On any other Pat Haba'ah B'Kisnin eaten for dessert, you should not say a bracha.8 It is recommended, however, that when saying Hamotzee on the bread in the beginning of the meal to have in mind to cover the cake as well.9

Cake Eaten to Satiate

A second consideration when determining if to say a bracha on baked goods during a bread meal, is whether you are eating the pastries as a dessert. When eating any baked goods as a nourishing part of the meal, no bracha is recited.10

Furthermore, even a "triple-Pat Haba'ah B'Kisnin" eaten for dessert is sometimes exempt from a bracha. If you are still hungry and you are eating it to satiate as well, then it is considered as part of the meal and is covered by the Hamotzee said on the bread.11 For this reason, in practice many people do not say a bracha on any cake eaten for dessert.

To summarize: During a bread meal, the only time you would say a bracha on Mezonot is if all three of the following conditions are met:

  1. The food meets all three conditions of Pat Haba'ah B'Kisnin.
  2. It is eaten for dessert.
  3. You are not hungry; i.e. you are not eating the food to satiate as well.

This concludes class #13 on Hilchot Brachot. In the next lesson, we'll learn about fruit that requires a bracha during a bread meal.

  1. Orach Chaim 177:1
  2. Shu”t Igros Moshe (OC 4:41). The halachic term for “four minutes or less” is Kiday Achilat Pras.
  3. Mishnah Berurah 167:35
  4. Shu”t Igros Moshe (OC 4:41). When eating less than a k’beitza of bread (the size of two kezayit measures), you should wash your hands, but without saying the blessing Netilat Yadayim; then say Hamotzee (Orach Chaim 158:2).
  5. Orach Chaim 177:1, with Mishnah Berurah 4
  6. Orach Chaim 168:8, with Mishnah Berurah 23; V'Zot HaBracha (Birur Halacha 3)
  7. Biur Halacha 168:8. There is a principle in halacha that when in doubt whether a bracha is necessary or not, you cannot say a bracha "just in case" – because of the risk of bracha levatala – an unnecessary bracha that involves needlessly pronouncing the Name of God (details in class #23). Rather, you may keep on eating without a bracha. This is called Safek Bracha L’hakel – literally, when in doubt regarding a bracha, the rule is to be lenient (and not say an additional bracha). The authorities apply this rule to the situation we are now dealing with. Since it is uncertain whether or not the disputed baked goods require a bracha, you should not say a bracha when eating them in a bread meal. (Dagel M’Revava – OC 168:8)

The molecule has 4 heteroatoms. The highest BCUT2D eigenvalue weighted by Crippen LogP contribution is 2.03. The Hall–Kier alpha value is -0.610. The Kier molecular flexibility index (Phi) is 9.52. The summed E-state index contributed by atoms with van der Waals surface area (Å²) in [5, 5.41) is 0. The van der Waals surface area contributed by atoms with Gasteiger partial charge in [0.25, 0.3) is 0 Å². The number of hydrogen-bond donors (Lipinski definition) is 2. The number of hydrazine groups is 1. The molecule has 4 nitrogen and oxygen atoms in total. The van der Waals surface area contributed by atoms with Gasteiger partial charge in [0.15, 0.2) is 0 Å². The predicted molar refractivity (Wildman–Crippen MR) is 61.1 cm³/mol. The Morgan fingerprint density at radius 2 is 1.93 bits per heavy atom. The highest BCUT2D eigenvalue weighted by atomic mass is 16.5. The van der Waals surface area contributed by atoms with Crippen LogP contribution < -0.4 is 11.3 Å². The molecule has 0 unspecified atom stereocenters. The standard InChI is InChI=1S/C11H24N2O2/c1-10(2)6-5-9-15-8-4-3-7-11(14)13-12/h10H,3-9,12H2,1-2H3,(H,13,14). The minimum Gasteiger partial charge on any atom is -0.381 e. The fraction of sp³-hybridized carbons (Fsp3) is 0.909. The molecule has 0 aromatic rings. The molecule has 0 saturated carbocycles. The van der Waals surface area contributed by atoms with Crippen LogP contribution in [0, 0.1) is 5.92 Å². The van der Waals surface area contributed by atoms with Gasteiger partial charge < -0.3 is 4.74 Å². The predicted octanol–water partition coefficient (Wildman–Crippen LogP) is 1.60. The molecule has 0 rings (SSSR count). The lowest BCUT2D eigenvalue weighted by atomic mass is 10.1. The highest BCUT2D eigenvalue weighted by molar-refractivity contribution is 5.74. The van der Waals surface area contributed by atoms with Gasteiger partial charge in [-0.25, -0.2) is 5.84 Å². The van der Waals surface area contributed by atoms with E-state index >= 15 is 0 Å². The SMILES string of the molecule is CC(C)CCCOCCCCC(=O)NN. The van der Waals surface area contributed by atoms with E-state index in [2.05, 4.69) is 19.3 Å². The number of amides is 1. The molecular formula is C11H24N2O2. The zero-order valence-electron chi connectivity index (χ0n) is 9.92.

8. It is acceptable to say Mezonot on any filled pastry, since the consensus of most authorities is that any filled pastry is considered cake (Biur Halacha 168:8).
  9. Biur Halacha 168:8, citing Chayei Adam 43:9. This works because there is a rule that while the bracha Hamotzee cannot generally be used in place of Mezonot, in a case where it was mistakenly said, post facto it is valid. Apparently Chayei Adam is following his opinion (Chayei Adam 58:2) that Hamotzee helps post facto for Pat Haba'ah B’Kisnin. However, Elya Raba (168:20) and Shu”t Igros Moshe (OC 2:54) disagree, maintaining that Hamotzee does not help for Pat Haba'ah B’Kisnin, even post facto. (For Maaseh K’deira, all agree that Hamotzee would not help.) Nevertheless, in our case, the original Hamotzee would help, because of the dissenting opinions who consider the Pat Haba'ah B’Kisnin (with only one or two characteristics) as proper bread; according to them, one may not say Mezonot. According to the other two opinions of the definition of Pat Haba'ah B’Kisnin, it would be best to ask someone who did not wash for bread to say Mezonot and have you in mind. Alternatively, you should eat the cake as part of the meal (see Mishnah Berurah 168:41).
  10. Mishnah Berurah 168:41
  11. Halachos of Brochos, ch. 5, footnote 35, and Addendum 2 in the name of Rabbi Ch. P. Scheinberg